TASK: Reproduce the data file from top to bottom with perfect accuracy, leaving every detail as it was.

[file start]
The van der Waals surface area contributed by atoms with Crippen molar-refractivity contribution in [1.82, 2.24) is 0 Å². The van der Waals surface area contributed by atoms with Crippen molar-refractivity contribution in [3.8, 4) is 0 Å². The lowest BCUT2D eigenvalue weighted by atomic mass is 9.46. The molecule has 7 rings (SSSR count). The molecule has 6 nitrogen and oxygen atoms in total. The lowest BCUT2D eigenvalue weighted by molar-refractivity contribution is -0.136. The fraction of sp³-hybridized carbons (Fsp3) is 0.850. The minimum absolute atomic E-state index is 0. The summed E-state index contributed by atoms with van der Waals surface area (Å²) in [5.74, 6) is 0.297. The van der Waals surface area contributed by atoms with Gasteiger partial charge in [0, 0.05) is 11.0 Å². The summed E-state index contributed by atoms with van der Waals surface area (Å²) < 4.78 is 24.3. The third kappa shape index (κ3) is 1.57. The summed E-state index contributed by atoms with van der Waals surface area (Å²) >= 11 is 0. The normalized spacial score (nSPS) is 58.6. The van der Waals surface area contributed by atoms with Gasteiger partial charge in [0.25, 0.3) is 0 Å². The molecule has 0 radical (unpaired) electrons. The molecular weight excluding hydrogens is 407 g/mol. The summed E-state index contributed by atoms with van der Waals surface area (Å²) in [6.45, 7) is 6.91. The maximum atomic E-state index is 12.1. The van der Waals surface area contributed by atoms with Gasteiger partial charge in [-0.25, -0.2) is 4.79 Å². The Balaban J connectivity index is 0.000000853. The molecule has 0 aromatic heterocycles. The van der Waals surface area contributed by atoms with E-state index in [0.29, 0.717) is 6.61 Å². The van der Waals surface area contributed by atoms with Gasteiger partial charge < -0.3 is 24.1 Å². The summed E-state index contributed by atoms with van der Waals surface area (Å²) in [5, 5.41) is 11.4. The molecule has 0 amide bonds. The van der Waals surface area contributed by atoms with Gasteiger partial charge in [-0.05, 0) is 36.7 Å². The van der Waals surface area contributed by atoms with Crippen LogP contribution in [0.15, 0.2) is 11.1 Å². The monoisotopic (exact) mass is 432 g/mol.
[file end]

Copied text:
The van der Waals surface area contributed by atoms with Crippen molar-refractivity contribution in [1.82, 2.24) is 0 Å². The van der Waals surface area contributed by atoms with Crippen molar-refractivity contribution in [3.8, 4) is 0 Å². The lowest BCUT2D eigenvalue weighted by atomic mass is 9.46. The molecule has 7 rings (SSSR count). The molecule has 6 nitrogen and oxygen atoms in total. The lowest BCUT2D eigenvalue weighted by molar-refractivity contribution is -0.136. The fraction of sp³-hybridized carbons (Fsp3) is 0.850. The minimum absolute atomic E-state index is 0. The summed E-state index contributed by atoms with van der Waals surface area (Å²) in [5.74, 6) is 0.297. The van der Waals surface area contributed by atoms with Gasteiger partial charge in [0, 0.05) is 11.0 Å². The summed E-state index contributed by atoms with van der Waals surface area (Å²) < 4.78 is 24.3. The third kappa shape index (κ3) is 1.57. The summed E-state index contributed by atoms with van der Waals surface area (Å²) >= 11 is 0. The normalized spacial score (nSPS) is 58.6. The van der Waals surface area contributed by atoms with Gasteiger partial charge in [0.25, 0.3) is 0 Å². The molecule has 0 radical (unpaired) electrons. The molecular weight excluding hydrogens is 407 g/mol. The summed E-state index contributed by atoms with van der Waals surface area (Å²) in [6.45, 7) is 6.91. The maximum atomic E-state index is 12.1. The van der Waals surface area contributed by atoms with Gasteiger partial charge in [-0.25, -0.2) is 4.79 Å². The Balaban J connectivity index is 0.000000853. The molecule has 0 aromatic heterocycles. The van der Waals surface area contributed by atoms with E-state index in [0.29, 0.717) is 6.61 Å². The van der Waals surface area contributed by atoms with Gasteiger partial charge < -0.3 is 24.1 Å². The summed E-state index contributed by atoms with van der Waals surface area (Å²) in [5, 5.41) is 11.4. The molecule has 0 amide bonds. The van der Waals surface area contributed by atoms with Gasteiger partial charge in [-0.05, 0) is 36.7 Å². The van der Waals surface area contributed by atoms with Crippen LogP contribution in [0.15, 0.2) is 11.1 Å². The monoisotopic (exact) mass is 432 g/mol.